SSDs for Business

Posted on: February 26th, 2016 by Julian Lombardi


Small to medium sized business users are already used to working off the cloud and virtualized systems, perhaps not even knowing it. Likely your database, CRM, and webapps are all part of this decentralized ecosphere. As a result, we have seen a significant decrease in the average local storage footprint as large disk space is now available but not needed.

Virtualized workstations have numerous advantages from both the user and administrative standpoint. However, adoption has not been picking up as fast as projected in the small business sector. This can be a result of higher than expected initial costs, licencing subscriptions, network requirements, and not to mention that supporting a virtualized environment also results in higher technical proficiency and departmental/contractual costs as well.

For the time being, local workstations have their advantages: easy to know upfront costs, comprehensive warranty for the lifetime of the machine (3-5years), easily re-purposed if branch site or user is moved, and licensing that not does expire as long as the product does not reach end of life status.

Taking a cue from Intels’ “Tick-Tock” processor development and release cycle, where a tock is a major architectural and model change, and a tick is an improvement to the model. We can apply the same thinking to upgrading local workstations. It is an exciting time where Solid State Drives (SSDs) are no longer in the enthusiast user segment and have become inexpensive enough to implement across a large number of workstations in a business environment. The hard disk has always been the slowest horse at the race, neigh, the conventional platter hard disk wouldn’t even be in the race when it comes to the competition that is happening inside a computer, the CPU, chipset, and RAM have long been processing data much faster than the hard disk can read and write from. Slow boot-up, log in, opening Outlook, installation, and updates are all primarily due to the conventional spinning drive not being aable to concurrently handle the high multi-tasking instructions given by the user and apps. Looking at the chart below, the very last entry is the Western Digital Black, it is a very respectable conventional hard disk that offers both high end performance and reliability, however, we can see that it is still dwarfed by the speed of any SSD. Take into account that the drives in your workstations are not premium “Black” drives but instead middle level offerings by Seagate or Western Digital.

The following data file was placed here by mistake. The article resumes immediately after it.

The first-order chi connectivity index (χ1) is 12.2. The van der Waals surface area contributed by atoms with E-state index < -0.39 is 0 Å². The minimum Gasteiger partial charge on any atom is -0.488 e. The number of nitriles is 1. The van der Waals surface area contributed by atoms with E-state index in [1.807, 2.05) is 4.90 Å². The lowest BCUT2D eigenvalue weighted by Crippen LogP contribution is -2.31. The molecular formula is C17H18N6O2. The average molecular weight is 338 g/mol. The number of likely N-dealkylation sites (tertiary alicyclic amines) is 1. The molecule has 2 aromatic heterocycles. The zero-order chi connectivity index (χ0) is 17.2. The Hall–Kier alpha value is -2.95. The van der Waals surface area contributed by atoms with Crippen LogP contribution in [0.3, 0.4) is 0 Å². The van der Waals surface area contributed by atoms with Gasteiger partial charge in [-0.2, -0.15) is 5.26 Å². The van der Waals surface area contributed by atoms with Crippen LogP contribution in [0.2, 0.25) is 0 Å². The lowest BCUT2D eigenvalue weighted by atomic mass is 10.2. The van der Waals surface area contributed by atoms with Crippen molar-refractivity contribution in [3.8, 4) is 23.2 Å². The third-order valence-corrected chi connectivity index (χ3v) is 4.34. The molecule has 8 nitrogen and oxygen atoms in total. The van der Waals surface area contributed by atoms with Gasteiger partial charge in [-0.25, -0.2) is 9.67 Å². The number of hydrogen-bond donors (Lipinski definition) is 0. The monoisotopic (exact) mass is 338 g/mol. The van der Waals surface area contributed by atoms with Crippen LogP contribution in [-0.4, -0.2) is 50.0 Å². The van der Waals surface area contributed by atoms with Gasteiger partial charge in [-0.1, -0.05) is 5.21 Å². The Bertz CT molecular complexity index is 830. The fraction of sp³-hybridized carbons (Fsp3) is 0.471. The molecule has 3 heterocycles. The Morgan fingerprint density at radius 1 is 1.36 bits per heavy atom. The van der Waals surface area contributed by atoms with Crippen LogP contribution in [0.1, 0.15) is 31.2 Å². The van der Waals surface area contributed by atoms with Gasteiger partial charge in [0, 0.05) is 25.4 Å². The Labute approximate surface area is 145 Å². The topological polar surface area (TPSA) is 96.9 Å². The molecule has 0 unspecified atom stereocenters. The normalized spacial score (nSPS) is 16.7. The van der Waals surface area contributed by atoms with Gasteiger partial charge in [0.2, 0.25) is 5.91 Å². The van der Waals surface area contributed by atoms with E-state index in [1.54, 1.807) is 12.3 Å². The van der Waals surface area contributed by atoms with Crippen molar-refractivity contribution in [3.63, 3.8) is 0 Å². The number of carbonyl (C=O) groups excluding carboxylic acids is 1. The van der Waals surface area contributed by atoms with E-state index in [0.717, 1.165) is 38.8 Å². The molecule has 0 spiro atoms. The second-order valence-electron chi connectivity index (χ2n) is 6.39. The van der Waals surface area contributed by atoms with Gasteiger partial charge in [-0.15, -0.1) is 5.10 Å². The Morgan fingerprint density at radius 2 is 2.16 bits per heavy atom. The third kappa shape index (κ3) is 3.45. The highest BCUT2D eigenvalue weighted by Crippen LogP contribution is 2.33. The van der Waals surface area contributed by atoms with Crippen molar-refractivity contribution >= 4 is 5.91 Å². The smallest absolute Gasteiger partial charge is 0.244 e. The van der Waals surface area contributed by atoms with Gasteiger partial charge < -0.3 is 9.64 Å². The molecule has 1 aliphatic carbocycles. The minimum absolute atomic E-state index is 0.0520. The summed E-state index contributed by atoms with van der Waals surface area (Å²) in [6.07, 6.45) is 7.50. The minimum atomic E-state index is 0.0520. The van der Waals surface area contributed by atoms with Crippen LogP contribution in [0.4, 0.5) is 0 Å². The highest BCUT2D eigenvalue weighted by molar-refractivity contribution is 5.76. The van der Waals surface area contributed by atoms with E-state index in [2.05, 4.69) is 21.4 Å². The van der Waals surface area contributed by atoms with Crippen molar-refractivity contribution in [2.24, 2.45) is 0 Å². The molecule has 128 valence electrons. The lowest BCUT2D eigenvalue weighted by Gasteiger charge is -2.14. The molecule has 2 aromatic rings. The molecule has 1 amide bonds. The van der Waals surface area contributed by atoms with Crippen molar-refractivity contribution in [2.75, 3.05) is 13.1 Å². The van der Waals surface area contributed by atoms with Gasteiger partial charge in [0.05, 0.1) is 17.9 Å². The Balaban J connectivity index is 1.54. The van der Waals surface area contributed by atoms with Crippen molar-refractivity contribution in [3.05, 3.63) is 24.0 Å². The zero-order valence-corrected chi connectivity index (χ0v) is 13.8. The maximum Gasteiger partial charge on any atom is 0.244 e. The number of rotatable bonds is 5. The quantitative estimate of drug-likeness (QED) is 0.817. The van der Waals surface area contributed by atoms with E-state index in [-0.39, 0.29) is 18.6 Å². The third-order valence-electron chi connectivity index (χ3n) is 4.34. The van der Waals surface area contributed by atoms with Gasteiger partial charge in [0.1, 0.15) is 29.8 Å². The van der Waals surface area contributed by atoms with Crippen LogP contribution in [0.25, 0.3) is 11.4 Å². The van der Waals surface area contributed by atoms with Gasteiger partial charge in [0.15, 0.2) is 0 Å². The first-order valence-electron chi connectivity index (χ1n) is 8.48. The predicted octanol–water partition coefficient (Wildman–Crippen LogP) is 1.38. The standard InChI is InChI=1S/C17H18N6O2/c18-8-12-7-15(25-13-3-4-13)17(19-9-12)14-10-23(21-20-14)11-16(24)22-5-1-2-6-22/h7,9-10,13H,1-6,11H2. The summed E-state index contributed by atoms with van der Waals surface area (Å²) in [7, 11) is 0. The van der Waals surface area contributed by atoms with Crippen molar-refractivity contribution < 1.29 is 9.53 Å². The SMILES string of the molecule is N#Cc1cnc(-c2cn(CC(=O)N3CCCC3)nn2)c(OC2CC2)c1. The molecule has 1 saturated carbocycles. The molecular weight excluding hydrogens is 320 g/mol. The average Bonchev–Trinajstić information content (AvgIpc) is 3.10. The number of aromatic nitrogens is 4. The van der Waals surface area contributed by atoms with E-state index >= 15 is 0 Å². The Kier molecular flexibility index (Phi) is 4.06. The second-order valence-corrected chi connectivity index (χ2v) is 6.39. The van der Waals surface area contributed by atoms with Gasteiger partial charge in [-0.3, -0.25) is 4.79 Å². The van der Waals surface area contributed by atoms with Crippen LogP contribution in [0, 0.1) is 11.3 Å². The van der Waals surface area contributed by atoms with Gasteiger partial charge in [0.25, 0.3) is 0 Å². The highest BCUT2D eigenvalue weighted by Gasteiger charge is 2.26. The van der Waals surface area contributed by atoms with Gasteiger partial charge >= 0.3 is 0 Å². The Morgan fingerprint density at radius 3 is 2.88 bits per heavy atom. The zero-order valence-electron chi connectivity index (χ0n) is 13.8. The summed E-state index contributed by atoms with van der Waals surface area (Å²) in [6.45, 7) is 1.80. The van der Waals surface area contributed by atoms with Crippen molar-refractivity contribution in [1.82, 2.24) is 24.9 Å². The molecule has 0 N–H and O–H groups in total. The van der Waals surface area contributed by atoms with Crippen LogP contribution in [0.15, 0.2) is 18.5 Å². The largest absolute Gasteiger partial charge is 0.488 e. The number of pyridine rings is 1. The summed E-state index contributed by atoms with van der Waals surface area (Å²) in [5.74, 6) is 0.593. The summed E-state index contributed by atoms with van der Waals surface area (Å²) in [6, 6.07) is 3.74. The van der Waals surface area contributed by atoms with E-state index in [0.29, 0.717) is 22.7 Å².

Cost per GB for SSD’s is still well above conventional disks so the drives we would recommend would be smaller than what the workstations came with, but would be more than enough for the operating system, large Outlook files, and a very reasonable surplus for apps and documents. This will also encourage users to make use of the more secure and backed up network storage available to them.

Suffice to say, the i3, i5, or i7 CPU, and 4+gb of RAM is sufficient to tackle any office productivity that will be thrown the users way for the coming years, but an upgrade from your “participant medal” wearing dinosaur-aged hard disk will bring the most user noticeable and effective increase in workstation performance.

SSD Benchmark

Benchmark credit : A comparison of read speed from current available SSD’s on market. Note the bottom entry “WD Caviar Black 1TB”


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